Fox Business Host Admits He's "Being Mean To Poor People"
Fox Business host Stuart Varney dismissed the benefits of the Earned Income Tax Credit (EITC), a highly effective anti-poverty program, as "corrupt," falsely claiming that it offers excessive benefits to people "who have never paid a dime in their lives," while admitting, "I am being mean to poor people. Frankly, I am."
On the June 5 edition of Fox & Friends, Varney continued  his  campaign  against  the EITC, demonizing the program as a "corrupt" effort to redistribute income to "people who have never paid a dime in their lives" [emphasis added]:
VARNEY: Okay, if you work, on the books, you've got a job but you earn very, very little money, you get a check from the government. It is to make up. It's essentially it's a tax credit in the form of a check from the government. We hand out $79 billion every January to these so-called poor people who get a direct check from the taxpayer. That's not complicated. It is corrupt. Because you've got a lot of people who are not reporting off-the-books income but still getting the check.
GRETCHEN CARLSON (co-host): Well why you say so, so the so-called poor people. You're not being mean to poor people today.
VARNEY: I am. I am being mean to poor people. Frankly, I am.
VARNEY: Because this is a direct transfer payment from this group of people who pay taxes--
STEVE DOOCY (co-host): Right.
VARNEY: To this group of people who have never paid a dime in their lives but they get a check from the government.
VARNEY: Let's get to the basics here. This is, in my opinion, a corrupt program administered by the IRS. They're giving out money which they should not be giving out--
BRIAN KILMEADE (co-host): And why is this?
VARNEY: That budget, the IRS budget is $11 billion. They've given out $13 billion by mistake in this one program.
Why put these people -- why put the IRS in charge of policing Obamacare?
Why do that?
The EITC is set up as a tax credit, not a stipend or a subsidy as Varney implied, and the value  is based on the earnings of an individual or family and the number of children supported, increasing in value as workers earn more, until a maximum limit is reached. When earnings reach that certain threshold, payments stabilize and then phase out. The credit is  "designed to encourage and reward work" for low-income Americans.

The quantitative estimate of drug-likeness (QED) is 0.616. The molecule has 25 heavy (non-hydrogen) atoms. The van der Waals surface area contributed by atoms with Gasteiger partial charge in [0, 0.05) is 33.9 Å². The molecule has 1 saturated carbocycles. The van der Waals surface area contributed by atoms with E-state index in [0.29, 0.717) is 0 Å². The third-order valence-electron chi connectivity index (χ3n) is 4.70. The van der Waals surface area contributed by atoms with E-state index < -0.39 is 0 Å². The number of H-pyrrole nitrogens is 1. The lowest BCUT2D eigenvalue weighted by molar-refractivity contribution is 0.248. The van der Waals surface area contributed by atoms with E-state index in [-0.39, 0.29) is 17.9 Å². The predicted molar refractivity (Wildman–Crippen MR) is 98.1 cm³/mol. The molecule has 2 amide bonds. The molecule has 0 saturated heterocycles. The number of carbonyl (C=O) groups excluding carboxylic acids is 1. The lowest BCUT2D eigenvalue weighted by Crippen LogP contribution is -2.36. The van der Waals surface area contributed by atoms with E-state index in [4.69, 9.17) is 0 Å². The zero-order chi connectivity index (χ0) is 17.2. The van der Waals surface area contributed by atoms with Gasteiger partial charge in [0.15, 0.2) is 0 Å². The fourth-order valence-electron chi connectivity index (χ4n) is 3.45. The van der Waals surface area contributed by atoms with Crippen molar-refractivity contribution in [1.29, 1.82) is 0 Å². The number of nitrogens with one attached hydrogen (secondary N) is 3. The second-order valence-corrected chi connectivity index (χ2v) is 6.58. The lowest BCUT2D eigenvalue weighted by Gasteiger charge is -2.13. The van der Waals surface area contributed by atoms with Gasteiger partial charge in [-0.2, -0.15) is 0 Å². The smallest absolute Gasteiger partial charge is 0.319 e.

Research has shown  that the EITC has been successful at promoting employment. As the Federal Reserve Bank of San Francisco stated  in a March 2012 letter, "[t]he EITC unambiguously encourages some people not working to enter the labor market." The National Bureau of Economic Research similarly found  that the EITC has a "substantial, positive effect on the employment of families who have used or will use welfare." And the Congressional Budget Office asserted  that the EITC has had particular success in improving employment and reducing poverty for low-income single mothers.
Additionally, the program has helped reduce poverty . A February 1 Center on Budget and Policy Priorities (CBPP) report noted  that in 2011, the EITC "lifted an estimated 500,000 people out of poverty and reduced the severity of poverty for approximately 10 million poor people." And an April 9 CBPP report found  that the EITC's benefits are far-reaching, including potentially improving infant health and helping to improve child academic performance such that the children of recipients are "likelier to attend college, and earn more as adults" than if their parents had not received the tax credit.
Varney has a long history of promoting tax cuts that benefit  the  rich  while pushing to end policies that assist  the  poor , and has smeared the nation's low-income individuals, going so far as to claim  that what low-income people really "lack is the richness of spirit."